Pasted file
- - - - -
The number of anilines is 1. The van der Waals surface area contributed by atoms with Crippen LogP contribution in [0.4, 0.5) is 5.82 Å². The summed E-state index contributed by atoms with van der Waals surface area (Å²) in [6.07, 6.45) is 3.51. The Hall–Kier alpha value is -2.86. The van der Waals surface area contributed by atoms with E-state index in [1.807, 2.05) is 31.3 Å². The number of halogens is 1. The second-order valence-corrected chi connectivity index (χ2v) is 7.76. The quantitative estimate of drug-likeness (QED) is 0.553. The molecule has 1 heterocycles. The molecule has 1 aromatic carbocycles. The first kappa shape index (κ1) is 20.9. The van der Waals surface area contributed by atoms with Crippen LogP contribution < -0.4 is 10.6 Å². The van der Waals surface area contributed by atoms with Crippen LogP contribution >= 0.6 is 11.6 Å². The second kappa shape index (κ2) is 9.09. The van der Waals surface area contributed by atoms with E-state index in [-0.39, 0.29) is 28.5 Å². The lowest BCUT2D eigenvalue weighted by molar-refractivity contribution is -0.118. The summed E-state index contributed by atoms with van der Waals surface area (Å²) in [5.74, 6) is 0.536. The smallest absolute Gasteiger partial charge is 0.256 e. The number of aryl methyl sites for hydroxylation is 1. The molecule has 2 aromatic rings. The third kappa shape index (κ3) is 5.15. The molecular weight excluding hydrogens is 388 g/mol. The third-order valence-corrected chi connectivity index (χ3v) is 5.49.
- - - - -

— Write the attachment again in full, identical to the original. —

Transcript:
The number of anilines is 1. The van der Waals surface area contributed by atoms with Crippen LogP contribution in [0.4, 0.5) is 5.82 Å². The summed E-state index contributed by atoms with van der Waals surface area (Å²) in [6.07, 6.45) is 3.51. The Hall–Kier alpha value is -2.86. The van der Waals surface area contributed by atoms with E-state index in [1.807, 2.05) is 31.3 Å². The number of halogens is 1. The second-order valence-corrected chi connectivity index (χ2v) is 7.76. The quantitative estimate of drug-likeness (QED) is 0.553. The molecule has 1 heterocycles. The molecule has 1 aromatic carbocycles. The first kappa shape index (κ1) is 20.9. The van der Waals surface area contributed by atoms with Crippen LogP contribution < -0.4 is 10.6 Å². The van der Waals surface area contributed by atoms with Crippen LogP contribution >= 0.6 is 11.6 Å². The second kappa shape index (κ2) is 9.09. The van der Waals surface area contributed by atoms with E-state index in [-0.39, 0.29) is 28.5 Å². The lowest BCUT2D eigenvalue weighted by molar-refractivity contribution is -0.118. The summed E-state index contributed by atoms with van der Waals surface area (Å²) in [5.74, 6) is 0.536. The smallest absolute Gasteiger partial charge is 0.256 e. The number of aryl methyl sites for hydroxylation is 1. The molecule has 2 aromatic rings. The third kappa shape index (κ3) is 5.15. The molecular weight excluding hydrogens is 388 g/mol. The third-order valence-corrected chi connectivity index (χ3v) is 5.49.